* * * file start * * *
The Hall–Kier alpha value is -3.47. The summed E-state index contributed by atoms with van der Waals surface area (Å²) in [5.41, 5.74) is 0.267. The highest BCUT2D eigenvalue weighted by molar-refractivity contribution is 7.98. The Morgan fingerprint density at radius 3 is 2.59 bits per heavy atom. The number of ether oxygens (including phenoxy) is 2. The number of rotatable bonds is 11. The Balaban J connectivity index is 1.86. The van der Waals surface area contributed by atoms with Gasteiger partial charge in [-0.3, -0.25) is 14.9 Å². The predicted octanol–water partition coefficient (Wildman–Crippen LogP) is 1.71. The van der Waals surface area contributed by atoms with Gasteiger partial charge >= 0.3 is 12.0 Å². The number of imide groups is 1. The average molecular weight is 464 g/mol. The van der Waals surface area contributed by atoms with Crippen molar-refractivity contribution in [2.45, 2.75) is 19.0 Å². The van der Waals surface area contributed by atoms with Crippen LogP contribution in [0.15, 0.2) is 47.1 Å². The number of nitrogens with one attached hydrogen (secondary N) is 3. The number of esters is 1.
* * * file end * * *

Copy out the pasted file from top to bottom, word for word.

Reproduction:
The Hall–Kier alpha value is -3.47. The summed E-state index contributed by atoms with van der Waals surface area (Å²) in [5.41, 5.74) is 0.267. The highest BCUT2D eigenvalue weighted by molar-refractivity contribution is 7.98. The Morgan fingerprint density at radius 3 is 2.59 bits per heavy atom. The number of ether oxygens (including phenoxy) is 2. The number of rotatable bonds is 11. The Balaban J connectivity index is 1.86. The van der Waals surface area contributed by atoms with Gasteiger partial charge in [-0.3, -0.25) is 14.9 Å². The predicted octanol–water partition coefficient (Wildman–Crippen LogP) is 1.71. The van der Waals surface area contributed by atoms with Gasteiger partial charge >= 0.3 is 12.0 Å². The number of imide groups is 1. The average molecular weight is 464 g/mol. The van der Waals surface area contributed by atoms with Crippen molar-refractivity contribution in [2.45, 2.75) is 19.0 Å². The van der Waals surface area contributed by atoms with Crippen LogP contribution in [0.15, 0.2) is 47.1 Å². The number of nitrogens with one attached hydrogen (secondary N) is 3. The number of esters is 1.